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Bible Commentaries
1 Samuel 8

Bridgeway Bible CommentaryBridgeway Bible Commentary

Verses 1-22

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The people ask for a king (8:1-22)

Israel’s history continued to follow the pattern set out in the book of Judges. Once the God-appointed judge (in this case, Samuel) was no longer able to exercise control over the nation (for Samuel was old and his sons who succeeded him as judges were worthless), the people turned from God and drifted into wrongdoing (8:1-3).
In search for stability within the nation, the people asked Samuel to bring the old system to an end and to give them a king as other nations had. This was more than merely a rejection of the system of rule by judges; it was a rejection of God. The people’s troubles came from their sins, not from the system of government. The remedy, therefore, was to turn to God in a new attitude of faith, love and practical holiness. Instead they turned to a new political system (4-9).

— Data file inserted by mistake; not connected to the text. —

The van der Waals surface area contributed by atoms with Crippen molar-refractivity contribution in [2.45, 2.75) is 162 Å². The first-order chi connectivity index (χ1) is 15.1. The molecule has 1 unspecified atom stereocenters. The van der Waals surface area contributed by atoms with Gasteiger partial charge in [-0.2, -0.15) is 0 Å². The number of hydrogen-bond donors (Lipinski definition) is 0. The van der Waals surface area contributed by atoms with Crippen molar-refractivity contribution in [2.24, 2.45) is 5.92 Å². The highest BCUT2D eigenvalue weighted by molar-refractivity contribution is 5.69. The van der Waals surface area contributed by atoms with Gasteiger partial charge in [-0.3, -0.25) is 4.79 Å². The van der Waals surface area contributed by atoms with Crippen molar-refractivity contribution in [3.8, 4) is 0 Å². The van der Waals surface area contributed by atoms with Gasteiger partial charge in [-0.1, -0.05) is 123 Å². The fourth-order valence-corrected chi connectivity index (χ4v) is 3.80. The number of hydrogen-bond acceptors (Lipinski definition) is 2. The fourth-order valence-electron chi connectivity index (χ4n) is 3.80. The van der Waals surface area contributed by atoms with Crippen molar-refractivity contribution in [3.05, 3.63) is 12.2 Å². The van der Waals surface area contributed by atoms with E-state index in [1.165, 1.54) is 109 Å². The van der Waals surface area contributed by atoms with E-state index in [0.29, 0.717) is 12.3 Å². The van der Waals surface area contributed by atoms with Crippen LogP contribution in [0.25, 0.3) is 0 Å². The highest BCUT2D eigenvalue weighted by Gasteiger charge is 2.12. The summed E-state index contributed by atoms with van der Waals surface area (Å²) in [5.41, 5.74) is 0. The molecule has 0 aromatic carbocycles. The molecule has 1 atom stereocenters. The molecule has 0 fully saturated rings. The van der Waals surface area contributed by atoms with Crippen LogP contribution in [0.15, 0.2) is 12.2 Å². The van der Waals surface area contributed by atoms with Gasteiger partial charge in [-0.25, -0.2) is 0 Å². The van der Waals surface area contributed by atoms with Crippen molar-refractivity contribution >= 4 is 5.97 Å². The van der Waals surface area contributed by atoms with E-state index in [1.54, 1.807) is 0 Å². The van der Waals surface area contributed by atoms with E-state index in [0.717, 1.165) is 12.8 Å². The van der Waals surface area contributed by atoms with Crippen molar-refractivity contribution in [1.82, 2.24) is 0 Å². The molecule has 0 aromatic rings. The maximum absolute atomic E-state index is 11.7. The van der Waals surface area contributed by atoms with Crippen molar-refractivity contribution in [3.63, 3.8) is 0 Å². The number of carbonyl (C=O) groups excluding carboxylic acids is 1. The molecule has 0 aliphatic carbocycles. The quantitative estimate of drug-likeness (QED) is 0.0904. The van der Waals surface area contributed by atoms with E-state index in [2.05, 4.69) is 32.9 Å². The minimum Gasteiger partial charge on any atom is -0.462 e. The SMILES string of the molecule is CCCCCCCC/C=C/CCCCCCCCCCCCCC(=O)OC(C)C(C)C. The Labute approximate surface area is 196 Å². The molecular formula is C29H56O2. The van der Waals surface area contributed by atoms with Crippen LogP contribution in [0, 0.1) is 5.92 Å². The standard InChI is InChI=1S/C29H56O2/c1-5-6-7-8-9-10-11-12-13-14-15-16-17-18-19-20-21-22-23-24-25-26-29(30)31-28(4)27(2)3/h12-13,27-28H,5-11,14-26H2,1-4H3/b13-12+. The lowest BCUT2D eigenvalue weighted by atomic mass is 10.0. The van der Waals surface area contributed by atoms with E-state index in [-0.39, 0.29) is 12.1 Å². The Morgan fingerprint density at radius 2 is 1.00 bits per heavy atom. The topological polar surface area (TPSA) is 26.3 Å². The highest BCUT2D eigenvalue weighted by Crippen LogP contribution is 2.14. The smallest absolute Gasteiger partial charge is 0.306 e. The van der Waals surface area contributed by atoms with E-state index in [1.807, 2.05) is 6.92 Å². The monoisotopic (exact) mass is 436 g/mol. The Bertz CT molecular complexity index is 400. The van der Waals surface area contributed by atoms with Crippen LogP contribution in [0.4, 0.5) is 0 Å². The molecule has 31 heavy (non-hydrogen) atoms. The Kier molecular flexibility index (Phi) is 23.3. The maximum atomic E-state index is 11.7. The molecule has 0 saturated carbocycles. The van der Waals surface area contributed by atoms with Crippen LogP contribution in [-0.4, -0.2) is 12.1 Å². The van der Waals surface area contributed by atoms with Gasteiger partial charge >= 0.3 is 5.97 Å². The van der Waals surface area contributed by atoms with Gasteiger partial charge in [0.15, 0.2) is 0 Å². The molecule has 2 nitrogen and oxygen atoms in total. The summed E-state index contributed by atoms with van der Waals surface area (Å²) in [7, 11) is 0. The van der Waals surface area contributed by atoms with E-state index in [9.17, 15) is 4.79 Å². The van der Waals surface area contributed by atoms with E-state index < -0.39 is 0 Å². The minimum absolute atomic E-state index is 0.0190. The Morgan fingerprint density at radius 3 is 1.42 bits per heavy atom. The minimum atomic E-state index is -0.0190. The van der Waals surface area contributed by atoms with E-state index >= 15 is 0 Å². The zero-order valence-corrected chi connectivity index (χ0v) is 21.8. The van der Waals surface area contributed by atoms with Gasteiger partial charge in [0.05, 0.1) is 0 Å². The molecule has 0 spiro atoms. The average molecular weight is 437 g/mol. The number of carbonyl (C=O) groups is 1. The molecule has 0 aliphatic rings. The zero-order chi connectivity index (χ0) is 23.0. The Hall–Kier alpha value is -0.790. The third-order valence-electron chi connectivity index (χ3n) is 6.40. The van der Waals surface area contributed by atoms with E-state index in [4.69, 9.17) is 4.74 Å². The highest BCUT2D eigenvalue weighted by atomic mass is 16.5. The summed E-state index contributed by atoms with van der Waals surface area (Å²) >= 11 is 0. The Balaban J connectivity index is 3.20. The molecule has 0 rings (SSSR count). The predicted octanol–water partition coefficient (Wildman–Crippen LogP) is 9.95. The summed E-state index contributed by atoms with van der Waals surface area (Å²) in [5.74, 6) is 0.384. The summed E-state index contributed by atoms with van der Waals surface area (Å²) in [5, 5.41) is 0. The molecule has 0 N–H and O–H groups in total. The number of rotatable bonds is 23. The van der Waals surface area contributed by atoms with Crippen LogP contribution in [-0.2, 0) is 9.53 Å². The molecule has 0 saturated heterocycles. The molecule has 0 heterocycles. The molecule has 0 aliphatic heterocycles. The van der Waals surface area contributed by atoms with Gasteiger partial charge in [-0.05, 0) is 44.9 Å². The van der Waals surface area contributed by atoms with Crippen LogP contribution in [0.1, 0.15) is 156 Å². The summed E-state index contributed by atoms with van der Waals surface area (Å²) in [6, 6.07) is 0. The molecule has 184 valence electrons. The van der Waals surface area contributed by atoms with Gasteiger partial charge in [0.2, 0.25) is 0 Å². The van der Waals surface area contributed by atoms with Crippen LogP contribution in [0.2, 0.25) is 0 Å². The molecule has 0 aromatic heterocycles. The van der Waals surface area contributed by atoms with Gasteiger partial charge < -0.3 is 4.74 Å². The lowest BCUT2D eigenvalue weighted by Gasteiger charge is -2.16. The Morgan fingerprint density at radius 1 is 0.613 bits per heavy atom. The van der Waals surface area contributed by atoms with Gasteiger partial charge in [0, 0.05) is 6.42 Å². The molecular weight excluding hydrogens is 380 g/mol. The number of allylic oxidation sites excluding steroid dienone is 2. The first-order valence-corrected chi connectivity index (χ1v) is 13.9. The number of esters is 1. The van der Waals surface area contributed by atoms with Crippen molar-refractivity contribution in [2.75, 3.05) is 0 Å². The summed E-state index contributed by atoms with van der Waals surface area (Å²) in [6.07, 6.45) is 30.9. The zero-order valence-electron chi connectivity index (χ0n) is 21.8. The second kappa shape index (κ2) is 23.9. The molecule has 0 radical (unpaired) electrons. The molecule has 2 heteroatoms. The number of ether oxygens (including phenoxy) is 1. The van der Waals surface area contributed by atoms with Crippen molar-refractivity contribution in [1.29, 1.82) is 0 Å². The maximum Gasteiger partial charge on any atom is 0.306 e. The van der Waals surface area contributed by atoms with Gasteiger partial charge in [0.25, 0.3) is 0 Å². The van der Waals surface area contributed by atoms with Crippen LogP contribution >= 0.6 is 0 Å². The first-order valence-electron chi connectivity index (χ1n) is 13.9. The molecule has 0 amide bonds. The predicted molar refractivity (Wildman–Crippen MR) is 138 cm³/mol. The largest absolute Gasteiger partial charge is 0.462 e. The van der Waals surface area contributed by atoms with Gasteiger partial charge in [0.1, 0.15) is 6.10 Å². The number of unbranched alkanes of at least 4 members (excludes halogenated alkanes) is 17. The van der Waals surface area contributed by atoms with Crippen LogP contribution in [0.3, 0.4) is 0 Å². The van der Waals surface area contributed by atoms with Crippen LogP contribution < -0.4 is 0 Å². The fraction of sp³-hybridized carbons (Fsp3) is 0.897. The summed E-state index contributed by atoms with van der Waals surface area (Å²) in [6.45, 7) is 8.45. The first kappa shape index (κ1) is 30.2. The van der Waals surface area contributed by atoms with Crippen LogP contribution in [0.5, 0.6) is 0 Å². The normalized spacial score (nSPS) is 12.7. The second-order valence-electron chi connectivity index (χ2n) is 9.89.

As well as rejecting God, the people of Israel were inviting social and economic hardship. Samuel reminded them of the examples they could see in the nations round about, where kings oppressed their people with harsh rule, forced labour and heavy taxes (10-18). But the Israelites were unmoved; they wanted a king. In particular, they wanted one who would be an impressive military leader (19-22).

Bibliographical Information
Flemming, Donald C. "Commentary on 1 Samuel 8". "Fleming's Bridgeway Bible Commentary". https://www.studylight.org/commentaries/eng/bbc/1-samuel-8.html. 2005.
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